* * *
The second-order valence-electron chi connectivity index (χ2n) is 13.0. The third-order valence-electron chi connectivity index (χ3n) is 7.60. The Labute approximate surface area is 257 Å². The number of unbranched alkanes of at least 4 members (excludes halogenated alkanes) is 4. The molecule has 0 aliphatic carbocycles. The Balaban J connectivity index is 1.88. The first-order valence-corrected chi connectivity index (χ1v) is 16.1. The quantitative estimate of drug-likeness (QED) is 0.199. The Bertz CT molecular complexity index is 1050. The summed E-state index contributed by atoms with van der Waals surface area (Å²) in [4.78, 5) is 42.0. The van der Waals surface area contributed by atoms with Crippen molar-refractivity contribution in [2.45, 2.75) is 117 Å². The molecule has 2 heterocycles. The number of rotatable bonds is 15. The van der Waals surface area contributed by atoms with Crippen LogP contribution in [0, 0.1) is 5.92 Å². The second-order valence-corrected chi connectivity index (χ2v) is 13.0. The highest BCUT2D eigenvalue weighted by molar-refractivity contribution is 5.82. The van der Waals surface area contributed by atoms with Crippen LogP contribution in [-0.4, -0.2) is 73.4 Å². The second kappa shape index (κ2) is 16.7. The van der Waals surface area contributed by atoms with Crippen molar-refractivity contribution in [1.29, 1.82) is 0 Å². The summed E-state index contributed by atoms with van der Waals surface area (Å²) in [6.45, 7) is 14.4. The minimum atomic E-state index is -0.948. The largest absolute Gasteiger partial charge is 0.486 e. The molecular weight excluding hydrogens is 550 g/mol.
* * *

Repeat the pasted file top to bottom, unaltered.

The second-order valence-electron chi connectivity index (χ2n) is 13.0. The third-order valence-electron chi connectivity index (χ3n) is 7.60. The Labute approximate surface area is 257 Å². The number of unbranched alkanes of at least 4 members (excludes halogenated alkanes) is 4. The molecule has 0 aliphatic carbocycles. The Balaban J connectivity index is 1.88. The first-order valence-corrected chi connectivity index (χ1v) is 16.1. The quantitative estimate of drug-likeness (QED) is 0.199. The Bertz CT molecular complexity index is 1050. The summed E-state index contributed by atoms with van der Waals surface area (Å²) in [4.78, 5) is 42.0. The van der Waals surface area contributed by atoms with Crippen molar-refractivity contribution in [2.45, 2.75) is 117 Å². The molecule has 2 heterocycles. The number of rotatable bonds is 15. The van der Waals surface area contributed by atoms with Crippen LogP contribution in [0, 0.1) is 5.92 Å². The second-order valence-corrected chi connectivity index (χ2v) is 13.0. The highest BCUT2D eigenvalue weighted by molar-refractivity contribution is 5.82. The van der Waals surface area contributed by atoms with Crippen LogP contribution in [-0.4, -0.2) is 73.4 Å². The second kappa shape index (κ2) is 16.7. The van der Waals surface area contributed by atoms with Crippen molar-refractivity contribution in [1.29, 1.82) is 0 Å². The summed E-state index contributed by atoms with van der Waals surface area (Å²) in [6.45, 7) is 14.4. The minimum atomic E-state index is -0.948. The largest absolute Gasteiger partial charge is 0.486 e. The molecular weight excluding hydrogens is 550 g/mol.